Boiling the Jaywalkers

So this guy made £35,000 selling forged celebrity autographs, and they caught him. Good. But they’ve also charged him with copyright violations, which is crap; and they’ve decided to lock him in a cage for 21 months, which is absurd. He should be forced to pay back the people he ripped off, to be sure; but he poses no serious danger to anybody. And even if I believed in retributive punishment, which I don’t, how could anyone think nearly two years’ imprisonment was a proportionate response to selling fake autographs?

Of course there is nothing unusual about this case.

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4 Responses to Boiling the Jaywalkers

  1. Irfan Khawaja October 17, 2013 at 9:29 am #

    I agree with you about this case, and about retributive punishment (which I don’t believe in either, at least as typically understood). But I think there’s an intermediate position between retributivism, and simply being forced to pay back the monetary sums that an offender ripped off.

    OK, this is a long way from forged autographs, but: in Sophocles’ Philoctetes, Neoptolemus famously steals Philoctetes’ arrows. N. goes through a whole deceptive song and dance to get the arrows from Philoctetes, then repents of his crime, and finally gives them back. Philoctetes is (understandably, I think) very upset throughout the whole thing, so he rages and rages, even after he gets the arrows back. N is somehow very surprised at P’s reaction. Actually, this is how it goes in the Internet version:

    PHILOCTETES Thou knowst,
    These Grecian chiefs are loud pretending boasters,
    Brave but in tongue, and cowards in the field.

    NEOPTOLEMUS I know it; but remember, I restored
    Thy arrows to thee, and thou hast no cause
    For rage or for complaint against thy friend.

    PHILOCTETES I own thy goodness. Thou hast shown thyself

    Worthy thy birth;


    Neoptolemus speaks as though because we can’t find a physical replacement object for the prior betrayal (etc.) involved in the theft, the betrayal (etc.) has no moral significance at all as far as rectification of the offense is concerned. All N. has to do is return the arrows, and he’s done. Then N asks, ridiculously: why is Philoctetes still so angry? Doesn’t he have his arrows back? What more could he want? What more is he entitled to want?

    More, I think. If morally speaking we owe one another more than merely payment of the market price of the goods we exchange, then when we fail to pay what we owe, morally speaking I think we incur a debt that is more than merely the market price of the goods we’ve stolen. That, it seems to me, is the correct intuition at the heart of traditional retributivism, though traditional retributivists don’t usually put things in terms of debts incurred. (Some do.)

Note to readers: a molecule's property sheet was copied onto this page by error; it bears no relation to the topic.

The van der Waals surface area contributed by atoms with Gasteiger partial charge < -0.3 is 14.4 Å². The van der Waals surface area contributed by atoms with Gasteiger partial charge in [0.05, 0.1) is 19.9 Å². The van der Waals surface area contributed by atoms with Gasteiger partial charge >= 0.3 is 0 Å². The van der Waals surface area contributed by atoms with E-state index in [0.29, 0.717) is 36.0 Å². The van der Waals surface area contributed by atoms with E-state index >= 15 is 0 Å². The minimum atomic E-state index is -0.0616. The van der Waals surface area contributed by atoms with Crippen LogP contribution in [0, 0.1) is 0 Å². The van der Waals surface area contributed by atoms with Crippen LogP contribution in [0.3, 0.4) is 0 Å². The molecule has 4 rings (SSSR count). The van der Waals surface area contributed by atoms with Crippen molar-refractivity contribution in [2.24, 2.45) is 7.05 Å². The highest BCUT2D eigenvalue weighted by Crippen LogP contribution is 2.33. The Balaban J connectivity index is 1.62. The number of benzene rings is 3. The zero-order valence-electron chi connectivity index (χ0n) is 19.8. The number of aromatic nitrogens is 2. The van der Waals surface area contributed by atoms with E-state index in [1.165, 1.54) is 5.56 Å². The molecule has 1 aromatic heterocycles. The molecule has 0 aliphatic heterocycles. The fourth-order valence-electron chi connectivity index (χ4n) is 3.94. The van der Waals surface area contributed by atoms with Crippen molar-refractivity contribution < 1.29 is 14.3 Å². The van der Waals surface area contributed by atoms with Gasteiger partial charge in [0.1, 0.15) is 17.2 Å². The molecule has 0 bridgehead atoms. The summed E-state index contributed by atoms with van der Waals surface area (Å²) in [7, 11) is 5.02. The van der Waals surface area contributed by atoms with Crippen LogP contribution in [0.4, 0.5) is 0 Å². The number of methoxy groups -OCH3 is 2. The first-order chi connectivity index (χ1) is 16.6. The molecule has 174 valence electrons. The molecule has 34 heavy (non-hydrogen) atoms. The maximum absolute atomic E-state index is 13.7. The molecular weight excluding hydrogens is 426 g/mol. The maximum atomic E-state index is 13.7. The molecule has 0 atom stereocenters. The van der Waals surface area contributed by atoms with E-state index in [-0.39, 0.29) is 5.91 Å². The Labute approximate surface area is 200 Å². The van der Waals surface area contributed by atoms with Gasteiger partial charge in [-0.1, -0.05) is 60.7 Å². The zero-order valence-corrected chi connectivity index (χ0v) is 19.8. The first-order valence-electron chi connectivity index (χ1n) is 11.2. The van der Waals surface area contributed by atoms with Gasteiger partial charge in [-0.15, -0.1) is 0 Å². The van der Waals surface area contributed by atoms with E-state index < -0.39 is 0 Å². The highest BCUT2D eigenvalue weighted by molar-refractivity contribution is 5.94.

In the autograph case, I don’t think it’s sufficient for the forger simply to pay back the amounts he got for the forged autographs. I think he should pay more than that. We could call this extra payment “punitive damages” as long as it’s understood that the “punitive” part is repayment of a debt incurred by the forged transaction (not just some punitive add-on to hurt or harm him). What makes 21 months in prison so absurd is that has nothing at all to do with rectification on any interpretation of rectification. The guy just sits there, pointlessly, for 21 months. And yes, there’s nothing unusual about the case.

    P.S. Is there something wrong with the link? It goes to a cached copy, but maybe it was supposed to.

    • Roderick October 17, 2013 at 9:39 pm #

      I agree that damages are owed above the original amount, not as punishment however but to make up for the inconvenience, period of loss, etc. I talk a bit about this in the article.

      Is there something wrong with the link? It goes to a cached copy

      Which link? Neither one goes to a cached copy for me.

  2. Irfan Khawaja October 20, 2013 at 4:20 pm #

    I was referring to the first link, but I’m guessing the problem probably has to do with my computer. The first link in your post gives me an “Oops” message.

    I read your article, but–on second thought–too long ago, I think, to really get the details right offhand. We ran a symposium on Rand on punishment in the July 2013 Reason Papers. (Scroll down a bit.) I think Rand herself was ambiguous on the nature of punishment, but ultimately my view is that the Objectivist Ethics is incompatible with retributivism. So “punishment” has to be replaced with (or understood in terms of) some compensation-type view.

    I haven’t quite gotten a handle on the extent to which your view converges with/diverges from the view I was defending in RP. There’s clearly some convergence.


    • Brandon October 20, 2013 at 6:31 pm #

      Try clearing your cache. Instructions here.

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